The focus of the CSHL Symposium changes annually. This year its topic was “Brains & Behavior: Order & Disorder in the Nervous System,” with an emphasis on neuroscience and related technologies. Besides the overall topic, what attracted you to participate in it?

Once you graduate, it is easy to focus on your specific area of research and, sometimes, you lose sight of the bigger picture. I strive to prevent this from happening to me. As a college professor, I need to stay abreast of the new discoveries in the field of brain research, and attending the Symposium was a perfect way to catch up with the latest findings. It provided a diverse range of topics and speakers from top-notch brain research labs. When this Symposium hones in on this topic again, I would recommend aspiring neuroscientists to attend. If you haven’t yet decided what you want to dedicate your research to or are looking to expand your network, this is a great conference.

Since you’ve now experienced both meeting and course life at CSHL, what differences or similarities did you notice about the two program types?

The courses had a much more focused agenda and required a few prerequisites so you are more likely to meet people who share similar professional or academic experiences as you. The meetings, on the other hand, were eclectic and brought together people from very diverse backgrounds. But in both instances, expect to be surrounded by like-minded people enthusiastic about science and the discoveries it brings.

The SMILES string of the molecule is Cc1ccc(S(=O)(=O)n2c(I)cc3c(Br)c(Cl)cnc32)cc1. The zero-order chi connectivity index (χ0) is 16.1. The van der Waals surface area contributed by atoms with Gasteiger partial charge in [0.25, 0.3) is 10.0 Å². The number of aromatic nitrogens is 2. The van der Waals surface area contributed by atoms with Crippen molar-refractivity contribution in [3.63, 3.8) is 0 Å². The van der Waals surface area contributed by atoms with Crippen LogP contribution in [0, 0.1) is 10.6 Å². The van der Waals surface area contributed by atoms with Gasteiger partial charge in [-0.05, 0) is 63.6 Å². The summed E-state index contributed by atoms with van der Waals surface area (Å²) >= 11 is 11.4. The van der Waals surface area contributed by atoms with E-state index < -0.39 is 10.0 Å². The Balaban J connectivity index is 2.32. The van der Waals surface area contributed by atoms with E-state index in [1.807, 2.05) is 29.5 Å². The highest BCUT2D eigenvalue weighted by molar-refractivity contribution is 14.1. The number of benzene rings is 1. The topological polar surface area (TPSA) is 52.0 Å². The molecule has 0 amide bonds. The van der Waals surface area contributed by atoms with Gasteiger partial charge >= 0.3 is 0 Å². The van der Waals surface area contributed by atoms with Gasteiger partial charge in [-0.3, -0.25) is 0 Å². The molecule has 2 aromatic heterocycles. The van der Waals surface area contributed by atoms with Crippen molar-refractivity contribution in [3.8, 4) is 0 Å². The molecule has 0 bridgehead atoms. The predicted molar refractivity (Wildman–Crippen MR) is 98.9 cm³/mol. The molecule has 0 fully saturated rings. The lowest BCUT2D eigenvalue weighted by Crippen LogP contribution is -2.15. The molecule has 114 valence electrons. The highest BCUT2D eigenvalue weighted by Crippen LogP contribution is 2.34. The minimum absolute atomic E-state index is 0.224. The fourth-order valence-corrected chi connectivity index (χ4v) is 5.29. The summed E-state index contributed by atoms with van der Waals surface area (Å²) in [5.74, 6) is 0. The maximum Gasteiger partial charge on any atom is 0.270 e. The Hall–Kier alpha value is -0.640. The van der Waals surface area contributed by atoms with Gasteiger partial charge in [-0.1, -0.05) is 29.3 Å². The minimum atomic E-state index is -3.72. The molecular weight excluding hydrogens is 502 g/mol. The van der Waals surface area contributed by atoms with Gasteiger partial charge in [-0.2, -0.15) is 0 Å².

What did you like most about your meeting and courses this year?

I am very lucky to live a short train ride away from CSHL. Since the first CSHL meeting I attended in 2016 on Glia in Health and Disease, I keep coming back because the quality of the meetings and courses have always been stellar, and the content and organization of the events always meet my expectations. In fact, I am looking forward to attending the Blood Brain Barrier meeting in 2019.

Both the Protein course and TGAC will return to the Laboratory in 2019; and applications are already being accepted. Apply to the Protein course by January 31, 2019 here.

Thank you to Tatiana for sharing with us her experience, and we look forward to having her back at the Laboratory again. To meet other featured scientists - and discover the wide range of science that takes part in a CSHL meeting or course - go here and here.